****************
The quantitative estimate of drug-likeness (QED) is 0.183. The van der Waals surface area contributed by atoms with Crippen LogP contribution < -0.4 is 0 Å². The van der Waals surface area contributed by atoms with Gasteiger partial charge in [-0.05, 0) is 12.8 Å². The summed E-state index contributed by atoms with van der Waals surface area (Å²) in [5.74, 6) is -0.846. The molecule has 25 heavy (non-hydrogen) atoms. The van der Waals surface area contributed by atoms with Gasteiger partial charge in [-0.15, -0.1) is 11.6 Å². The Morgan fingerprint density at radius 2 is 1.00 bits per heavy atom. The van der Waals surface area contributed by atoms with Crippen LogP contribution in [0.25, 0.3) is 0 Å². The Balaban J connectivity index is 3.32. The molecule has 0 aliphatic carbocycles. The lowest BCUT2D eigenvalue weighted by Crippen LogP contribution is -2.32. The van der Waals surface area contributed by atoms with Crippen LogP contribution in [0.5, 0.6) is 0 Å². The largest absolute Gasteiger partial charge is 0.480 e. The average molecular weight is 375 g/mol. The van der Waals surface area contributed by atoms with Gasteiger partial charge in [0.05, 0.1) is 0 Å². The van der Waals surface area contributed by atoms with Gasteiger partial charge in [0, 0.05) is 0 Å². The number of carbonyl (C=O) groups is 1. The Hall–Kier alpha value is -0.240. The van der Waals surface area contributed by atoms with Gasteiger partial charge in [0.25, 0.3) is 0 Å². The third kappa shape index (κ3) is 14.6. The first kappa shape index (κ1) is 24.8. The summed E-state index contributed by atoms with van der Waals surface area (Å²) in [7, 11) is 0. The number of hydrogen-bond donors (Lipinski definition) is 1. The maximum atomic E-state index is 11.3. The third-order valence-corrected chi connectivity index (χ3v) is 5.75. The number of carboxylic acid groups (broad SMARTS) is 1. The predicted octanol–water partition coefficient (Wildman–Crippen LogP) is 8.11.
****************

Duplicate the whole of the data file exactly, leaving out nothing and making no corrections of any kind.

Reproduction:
The quantitative estimate of drug-likeness (QED) is 0.183. The van der Waals surface area contributed by atoms with Crippen LogP contribution < -0.4 is 0 Å². The van der Waals surface area contributed by atoms with Gasteiger partial charge in [-0.05, 0) is 12.8 Å². The summed E-state index contributed by atoms with van der Waals surface area (Å²) in [5.74, 6) is -0.846. The molecule has 25 heavy (non-hydrogen) atoms. The van der Waals surface area contributed by atoms with Gasteiger partial charge in [-0.15, -0.1) is 11.6 Å². The Morgan fingerprint density at radius 2 is 1.00 bits per heavy atom. The van der Waals surface area contributed by atoms with Crippen LogP contribution in [0.25, 0.3) is 0 Å². The Balaban J connectivity index is 3.32. The molecule has 0 aliphatic carbocycles. The lowest BCUT2D eigenvalue weighted by Crippen LogP contribution is -2.32. The van der Waals surface area contributed by atoms with Crippen LogP contribution in [0.5, 0.6) is 0 Å². The largest absolute Gasteiger partial charge is 0.480 e. The average molecular weight is 375 g/mol. The van der Waals surface area contributed by atoms with Gasteiger partial charge in [0.05, 0.1) is 0 Å². The van der Waals surface area contributed by atoms with Gasteiger partial charge in [0, 0.05) is 0 Å². The number of carbonyl (C=O) groups is 1. The Hall–Kier alpha value is -0.240. The van der Waals surface area contributed by atoms with Gasteiger partial charge in [0.25, 0.3) is 0 Å². The third kappa shape index (κ3) is 14.6. The first kappa shape index (κ1) is 24.8. The summed E-state index contributed by atoms with van der Waals surface area (Å²) in [7, 11) is 0. The number of hydrogen-bond donors (Lipinski definition) is 1. The maximum atomic E-state index is 11.3. The third-order valence-corrected chi connectivity index (χ3v) is 5.75. The number of carboxylic acid groups (broad SMARTS) is 1. The predicted octanol–water partition coefficient (Wildman–Crippen LogP) is 8.11.